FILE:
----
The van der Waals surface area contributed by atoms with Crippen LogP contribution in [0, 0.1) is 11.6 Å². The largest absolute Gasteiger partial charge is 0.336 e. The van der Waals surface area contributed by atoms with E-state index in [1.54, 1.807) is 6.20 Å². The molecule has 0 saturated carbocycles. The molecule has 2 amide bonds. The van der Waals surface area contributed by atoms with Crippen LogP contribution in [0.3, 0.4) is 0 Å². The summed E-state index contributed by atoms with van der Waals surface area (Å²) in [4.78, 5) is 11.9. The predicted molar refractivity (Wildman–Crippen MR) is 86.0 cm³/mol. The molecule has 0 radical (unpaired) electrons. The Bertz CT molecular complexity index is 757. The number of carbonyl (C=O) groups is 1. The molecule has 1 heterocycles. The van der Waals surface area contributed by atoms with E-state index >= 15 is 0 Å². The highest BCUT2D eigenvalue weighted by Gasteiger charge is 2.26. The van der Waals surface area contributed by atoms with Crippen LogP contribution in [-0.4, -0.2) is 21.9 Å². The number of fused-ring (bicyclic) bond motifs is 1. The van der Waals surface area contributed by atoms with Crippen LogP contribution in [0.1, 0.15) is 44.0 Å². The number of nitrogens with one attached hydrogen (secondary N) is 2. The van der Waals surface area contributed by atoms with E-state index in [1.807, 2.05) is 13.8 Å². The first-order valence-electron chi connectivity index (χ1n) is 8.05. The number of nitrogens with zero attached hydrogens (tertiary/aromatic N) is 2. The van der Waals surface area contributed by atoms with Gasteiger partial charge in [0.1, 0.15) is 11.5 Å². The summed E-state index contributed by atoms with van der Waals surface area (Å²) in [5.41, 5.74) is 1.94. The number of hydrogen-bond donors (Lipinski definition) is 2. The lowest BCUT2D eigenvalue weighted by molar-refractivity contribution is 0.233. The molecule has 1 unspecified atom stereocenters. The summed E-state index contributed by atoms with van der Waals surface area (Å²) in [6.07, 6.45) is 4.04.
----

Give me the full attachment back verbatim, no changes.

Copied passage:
The van der Waals surface area contributed by atoms with Crippen LogP contribution in [0, 0.1) is 11.6 Å². The largest absolute Gasteiger partial charge is 0.336 e. The van der Waals surface area contributed by atoms with E-state index in [1.54, 1.807) is 6.20 Å². The molecule has 0 saturated carbocycles. The molecule has 2 amide bonds. The van der Waals surface area contributed by atoms with Crippen LogP contribution in [0.3, 0.4) is 0 Å². The summed E-state index contributed by atoms with van der Waals surface area (Å²) in [4.78, 5) is 11.9. The predicted molar refractivity (Wildman–Crippen MR) is 86.0 cm³/mol. The molecule has 0 radical (unpaired) electrons. The Bertz CT molecular complexity index is 757. The number of carbonyl (C=O) groups is 1. The molecule has 1 heterocycles. The van der Waals surface area contributed by atoms with E-state index >= 15 is 0 Å². The highest BCUT2D eigenvalue weighted by Gasteiger charge is 2.26. The van der Waals surface area contributed by atoms with Crippen LogP contribution in [-0.4, -0.2) is 21.9 Å². The number of fused-ring (bicyclic) bond motifs is 1. The van der Waals surface area contributed by atoms with Crippen LogP contribution in [0.1, 0.15) is 44.0 Å². The number of nitrogens with one attached hydrogen (secondary N) is 2. The van der Waals surface area contributed by atoms with E-state index in [1.807, 2.05) is 13.8 Å². The first-order valence-electron chi connectivity index (χ1n) is 8.05. The number of nitrogens with zero attached hydrogens (tertiary/aromatic N) is 2. The van der Waals surface area contributed by atoms with Gasteiger partial charge in [0.1, 0.15) is 11.5 Å². The summed E-state index contributed by atoms with van der Waals surface area (Å²) in [5.41, 5.74) is 1.94. The number of hydrogen-bond donors (Lipinski definition) is 2. The lowest BCUT2D eigenvalue weighted by molar-refractivity contribution is 0.233. The molecule has 1 unspecified atom stereocenters. The summed E-state index contributed by atoms with van der Waals surface area (Å²) in [6.07, 6.45) is 4.04.